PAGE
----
Do I WANT a Sexual Harassment Policy?

It isn’t a legal requirement, but it doesn’t make it any less of an excellent idea.

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Q: I own a graphical design firm with six employees, most of whom have already been with me for awhile. Do I want a formal sexual harassment policy?

A: Although, under federal law, you aren’t legally required to have one, you should have one. It doesn’t matter how large or small your company, you should take prudent steps to avoid sexual harassment. One of the better ways to get this done is with an anti-harassment policy. Here are a few of the key questions connected with such an insurance plan.

What’s sexual harassment? There are two types of sexual harassment. The foremost is "quid pro quo." In its most elementary form, this kind of sexual harassment involves an employer asking a worker or employment applicant for a sexual favor in substitution for employment or some job benefit.

The next category is "hostile work place." As opposed to "quid pro quo," this sort of claim is more challenging to define, yet occurs more often. Many people might not even recognize that they have already been a victim of the type of harassment, and even that they may have already been a harasser. Typically, a hostile work place claim involves a supervisor, co-worker or customer making unwelcome sexual comments or remarks, or suggestively touching or acting in a sexually inappropriate way toward a worker.

What ought to be contained in an anti-harassment policy? The Equal Employment Opportunity Commission’s (EEOC) Guidelines suggest the next important elements be included:

  • Clear explanation of prohibited conduct.
  • Assurance that employees who make complaints or take part in a study of a complaint will be protected against retaliation.
  • Clear description of complaint process.
  • Assurance that the employer will protect the confidentiality of complaints to the extent possible.
  • Complaint process that delivers prompt, thorough and impartial investigation.
  • Assurance that the employer will need immediate and appropriate corrective action when a study determines that harassment has occurred.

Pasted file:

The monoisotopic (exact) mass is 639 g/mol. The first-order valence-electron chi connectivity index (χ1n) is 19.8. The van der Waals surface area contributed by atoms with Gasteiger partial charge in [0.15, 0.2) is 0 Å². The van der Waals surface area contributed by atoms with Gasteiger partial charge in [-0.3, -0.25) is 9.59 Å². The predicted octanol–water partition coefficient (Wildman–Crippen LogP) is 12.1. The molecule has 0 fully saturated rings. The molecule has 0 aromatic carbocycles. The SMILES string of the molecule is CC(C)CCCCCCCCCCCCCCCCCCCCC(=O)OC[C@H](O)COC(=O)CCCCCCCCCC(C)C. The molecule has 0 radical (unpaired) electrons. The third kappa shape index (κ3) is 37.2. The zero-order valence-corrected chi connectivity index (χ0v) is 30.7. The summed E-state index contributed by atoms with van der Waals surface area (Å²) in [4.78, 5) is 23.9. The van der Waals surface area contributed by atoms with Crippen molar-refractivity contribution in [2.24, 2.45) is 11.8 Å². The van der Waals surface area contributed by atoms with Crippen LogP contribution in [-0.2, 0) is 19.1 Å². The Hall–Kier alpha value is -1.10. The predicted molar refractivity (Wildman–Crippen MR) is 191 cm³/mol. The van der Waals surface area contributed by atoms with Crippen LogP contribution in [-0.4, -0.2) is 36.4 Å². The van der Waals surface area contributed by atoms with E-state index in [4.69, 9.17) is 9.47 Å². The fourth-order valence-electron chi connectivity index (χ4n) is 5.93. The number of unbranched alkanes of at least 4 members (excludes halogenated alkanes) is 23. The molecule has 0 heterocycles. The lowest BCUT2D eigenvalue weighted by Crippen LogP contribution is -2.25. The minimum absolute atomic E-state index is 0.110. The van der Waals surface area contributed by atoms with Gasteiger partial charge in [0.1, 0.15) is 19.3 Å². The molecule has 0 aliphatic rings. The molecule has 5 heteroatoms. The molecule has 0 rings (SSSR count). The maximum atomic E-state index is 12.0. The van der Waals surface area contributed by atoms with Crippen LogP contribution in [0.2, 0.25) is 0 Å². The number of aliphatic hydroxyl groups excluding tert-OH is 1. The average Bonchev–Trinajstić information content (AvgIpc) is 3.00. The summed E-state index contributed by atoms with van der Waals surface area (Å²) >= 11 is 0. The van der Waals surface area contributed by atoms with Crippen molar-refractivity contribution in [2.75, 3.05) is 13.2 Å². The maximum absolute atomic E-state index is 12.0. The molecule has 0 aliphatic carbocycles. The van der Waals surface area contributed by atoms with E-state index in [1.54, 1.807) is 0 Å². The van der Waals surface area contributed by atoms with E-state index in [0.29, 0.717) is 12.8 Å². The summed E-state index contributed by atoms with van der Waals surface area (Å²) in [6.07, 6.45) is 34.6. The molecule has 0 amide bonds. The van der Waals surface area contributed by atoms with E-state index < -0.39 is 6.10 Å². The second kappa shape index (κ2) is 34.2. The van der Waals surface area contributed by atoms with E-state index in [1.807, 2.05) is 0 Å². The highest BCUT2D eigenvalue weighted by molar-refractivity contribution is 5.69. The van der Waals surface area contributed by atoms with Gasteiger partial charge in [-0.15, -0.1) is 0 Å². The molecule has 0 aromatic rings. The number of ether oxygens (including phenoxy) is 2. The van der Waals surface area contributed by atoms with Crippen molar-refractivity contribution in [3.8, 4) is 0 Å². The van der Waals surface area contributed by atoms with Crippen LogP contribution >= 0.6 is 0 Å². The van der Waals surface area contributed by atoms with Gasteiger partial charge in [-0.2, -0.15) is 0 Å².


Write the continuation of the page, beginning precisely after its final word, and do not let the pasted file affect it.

How does an anti-harassment policy help? One of the better ways an employer can prevent claims of sexual harassment is to teach everyone face to face, and among the easiest methods to educate everyone is with an anti-harassment policy. You need to take into account, though, that you ought to not simply announce an insurance plan. The best and frequently simplest way to properly keep yourself well-informed and all employees is through an exercise program regarding the policy.

As the employer, you should be informed of regulations as well as your obligations, both which may change because of new legislation and court decisions. For supervisors, they routinely have the majority of connection with the employees, and their behavior you could end up liability for the employer. Thus, they have to be informed in regards to what could possibly be considered inappropriate behavior and ought to be trained to take care of potential complaints. Regarding employees, they, too, ought to be informed in regards to what could possibly be considered inappropriate behavior and what the potential corrective measures against such behavior include. They also needs to be informed of their to raise the problem of sexual harassment, and how exactly to raise it.

Once you have properly trained everyone, continue with the policy. This implies developing appropriate sanctions, promptly investigating all allegations of harassment and taking the correct corrective measures in response to any investigations.

In sum, if you would like to safeguard yourself as an employer, inform you to your employees that you strongly disapprove of any type of harassment, including sexual harassment. The simplest way to do that is by implementing an insurance plan against harassment, educating the task force regarding the policy and enforcing it.

Note: The info in this column is supplied by the writer, not Entrepreneur.com. All email address details are general in nature, not legal services rather than warranted or guaranteed. Readers are cautioned never to rely on these details. Because laws change as time passes and in various jurisdictions, it really is imperative that you consult a lawyer in your town regarding legal matters and an accountant regarding tax matters.

Larry Rosenfeld is co-chair of the national labor and employment practice of regulations firm Greenberg Traurig LLP. A frequent writer and lecturer on employment law topics, Rosenfeld has experience in the regions of federal laws regarding employment issues, EEOC, ADA, termination matters, employment liability and the Fair Labor Standards Act.